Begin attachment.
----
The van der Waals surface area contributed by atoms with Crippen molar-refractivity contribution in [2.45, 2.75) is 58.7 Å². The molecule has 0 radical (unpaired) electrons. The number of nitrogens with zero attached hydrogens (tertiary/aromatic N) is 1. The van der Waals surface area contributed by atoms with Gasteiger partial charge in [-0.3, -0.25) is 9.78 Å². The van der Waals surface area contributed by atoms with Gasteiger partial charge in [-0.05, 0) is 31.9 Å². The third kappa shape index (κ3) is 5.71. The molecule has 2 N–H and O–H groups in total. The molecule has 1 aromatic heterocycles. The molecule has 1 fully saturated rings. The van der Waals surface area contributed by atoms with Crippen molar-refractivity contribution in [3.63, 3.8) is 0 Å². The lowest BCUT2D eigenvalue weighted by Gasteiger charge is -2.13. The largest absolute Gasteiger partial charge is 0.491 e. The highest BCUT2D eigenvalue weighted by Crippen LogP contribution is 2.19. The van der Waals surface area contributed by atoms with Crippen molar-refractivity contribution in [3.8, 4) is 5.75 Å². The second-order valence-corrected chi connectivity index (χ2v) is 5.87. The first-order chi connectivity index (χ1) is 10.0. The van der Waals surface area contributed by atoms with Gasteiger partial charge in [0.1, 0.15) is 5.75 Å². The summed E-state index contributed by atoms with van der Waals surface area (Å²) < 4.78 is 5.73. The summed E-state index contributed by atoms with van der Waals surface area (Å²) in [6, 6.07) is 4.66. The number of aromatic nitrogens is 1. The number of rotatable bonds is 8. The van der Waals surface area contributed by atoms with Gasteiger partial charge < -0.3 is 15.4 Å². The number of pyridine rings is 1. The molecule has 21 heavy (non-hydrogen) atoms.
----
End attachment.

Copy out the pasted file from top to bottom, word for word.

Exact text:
The van der Waals surface area contributed by atoms with Crippen molar-refractivity contribution in [2.45, 2.75) is 58.7 Å². The molecule has 0 radical (unpaired) electrons. The number of nitrogens with zero attached hydrogens (tertiary/aromatic N) is 1. The van der Waals surface area contributed by atoms with Gasteiger partial charge in [-0.3, -0.25) is 9.78 Å². The van der Waals surface area contributed by atoms with Gasteiger partial charge in [-0.05, 0) is 31.9 Å². The third kappa shape index (κ3) is 5.71. The molecule has 2 N–H and O–H groups in total. The molecule has 1 aromatic heterocycles. The molecule has 1 fully saturated rings. The van der Waals surface area contributed by atoms with Crippen molar-refractivity contribution in [3.63, 3.8) is 0 Å². The lowest BCUT2D eigenvalue weighted by Gasteiger charge is -2.13. The largest absolute Gasteiger partial charge is 0.491 e. The highest BCUT2D eigenvalue weighted by Crippen LogP contribution is 2.19. The van der Waals surface area contributed by atoms with Crippen molar-refractivity contribution in [3.8, 4) is 5.75 Å². The second-order valence-corrected chi connectivity index (χ2v) is 5.87. The first-order chi connectivity index (χ1) is 10.0. The van der Waals surface area contributed by atoms with Gasteiger partial charge in [0.1, 0.15) is 5.75 Å². The summed E-state index contributed by atoms with van der Waals surface area (Å²) < 4.78 is 5.73. The summed E-state index contributed by atoms with van der Waals surface area (Å²) in [6, 6.07) is 4.66. The number of aromatic nitrogens is 1. The number of rotatable bonds is 8. The van der Waals surface area contributed by atoms with Gasteiger partial charge < -0.3 is 15.4 Å². The number of pyridine rings is 1. The molecule has 21 heavy (non-hydrogen) atoms.